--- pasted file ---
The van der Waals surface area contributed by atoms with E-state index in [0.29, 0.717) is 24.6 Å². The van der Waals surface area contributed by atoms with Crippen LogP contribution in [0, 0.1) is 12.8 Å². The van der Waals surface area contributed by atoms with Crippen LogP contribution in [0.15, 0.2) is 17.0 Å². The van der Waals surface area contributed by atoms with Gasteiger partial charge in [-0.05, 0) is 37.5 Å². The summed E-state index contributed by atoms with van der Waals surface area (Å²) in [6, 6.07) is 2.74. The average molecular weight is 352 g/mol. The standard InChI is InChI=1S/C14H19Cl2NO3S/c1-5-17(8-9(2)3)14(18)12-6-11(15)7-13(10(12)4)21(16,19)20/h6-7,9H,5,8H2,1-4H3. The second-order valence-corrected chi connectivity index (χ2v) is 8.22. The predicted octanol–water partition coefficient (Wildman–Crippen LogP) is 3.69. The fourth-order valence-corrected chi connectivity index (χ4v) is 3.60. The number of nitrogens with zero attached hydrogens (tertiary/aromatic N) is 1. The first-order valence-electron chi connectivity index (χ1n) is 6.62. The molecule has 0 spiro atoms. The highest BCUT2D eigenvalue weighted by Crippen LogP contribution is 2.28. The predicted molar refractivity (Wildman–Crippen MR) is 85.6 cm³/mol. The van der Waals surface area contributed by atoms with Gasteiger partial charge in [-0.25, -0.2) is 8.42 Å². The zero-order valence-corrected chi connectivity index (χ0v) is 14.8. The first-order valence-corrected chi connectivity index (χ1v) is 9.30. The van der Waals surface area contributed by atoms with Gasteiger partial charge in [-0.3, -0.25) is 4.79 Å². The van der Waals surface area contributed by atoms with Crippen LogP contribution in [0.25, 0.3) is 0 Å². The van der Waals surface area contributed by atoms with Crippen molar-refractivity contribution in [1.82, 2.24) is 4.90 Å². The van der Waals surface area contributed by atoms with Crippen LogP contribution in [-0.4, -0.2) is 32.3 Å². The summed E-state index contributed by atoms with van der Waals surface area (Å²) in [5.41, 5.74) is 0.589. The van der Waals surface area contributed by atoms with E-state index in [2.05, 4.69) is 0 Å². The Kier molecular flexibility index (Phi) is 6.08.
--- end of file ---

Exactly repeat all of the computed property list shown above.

The van der Waals surface area contributed by atoms with E-state index in [0.29, 0.717) is 24.6 Å². The van der Waals surface area contributed by atoms with Crippen LogP contribution in [0, 0.1) is 12.8 Å². The van der Waals surface area contributed by atoms with Crippen LogP contribution in [0.15, 0.2) is 17.0 Å². The van der Waals surface area contributed by atoms with Gasteiger partial charge in [-0.05, 0) is 37.5 Å². The summed E-state index contributed by atoms with van der Waals surface area (Å²) in [6, 6.07) is 2.74. The average molecular weight is 352 g/mol. The standard InChI is InChI=1S/C14H19Cl2NO3S/c1-5-17(8-9(2)3)14(18)12-6-11(15)7-13(10(12)4)21(16,19)20/h6-7,9H,5,8H2,1-4H3. The second-order valence-corrected chi connectivity index (χ2v) is 8.22. The predicted octanol–water partition coefficient (Wildman–Crippen LogP) is 3.69. The fourth-order valence-corrected chi connectivity index (χ4v) is 3.60. The number of nitrogens with zero attached hydrogens (tertiary/aromatic N) is 1. The first-order valence-electron chi connectivity index (χ1n) is 6.62. The molecule has 0 spiro atoms. The highest BCUT2D eigenvalue weighted by Crippen LogP contribution is 2.28. The predicted molar refractivity (Wildman–Crippen MR) is 85.6 cm³/mol. The van der Waals surface area contributed by atoms with Gasteiger partial charge in [-0.25, -0.2) is 8.42 Å². The zero-order valence-corrected chi connectivity index (χ0v) is 14.8. The first-order valence-corrected chi connectivity index (χ1v) is 9.30. The van der Waals surface area contributed by atoms with Gasteiger partial charge in [-0.3, -0.25) is 4.79 Å². The van der Waals surface area contributed by atoms with Crippen LogP contribution in [0.25, 0.3) is 0 Å². The van der Waals surface area contributed by atoms with Crippen molar-refractivity contribution in [1.82, 2.24) is 4.90 Å². The van der Waals surface area contributed by atoms with Crippen LogP contribution in [-0.4, -0.2) is 32.3 Å². The summed E-state index contributed by atoms with van der Waals surface area (Å²) in [5.41, 5.74) is 0.589. The van der Waals surface area contributed by atoms with E-state index in [2.05, 4.69) is 0 Å². The Kier molecular flexibility index (Phi) is 6.08.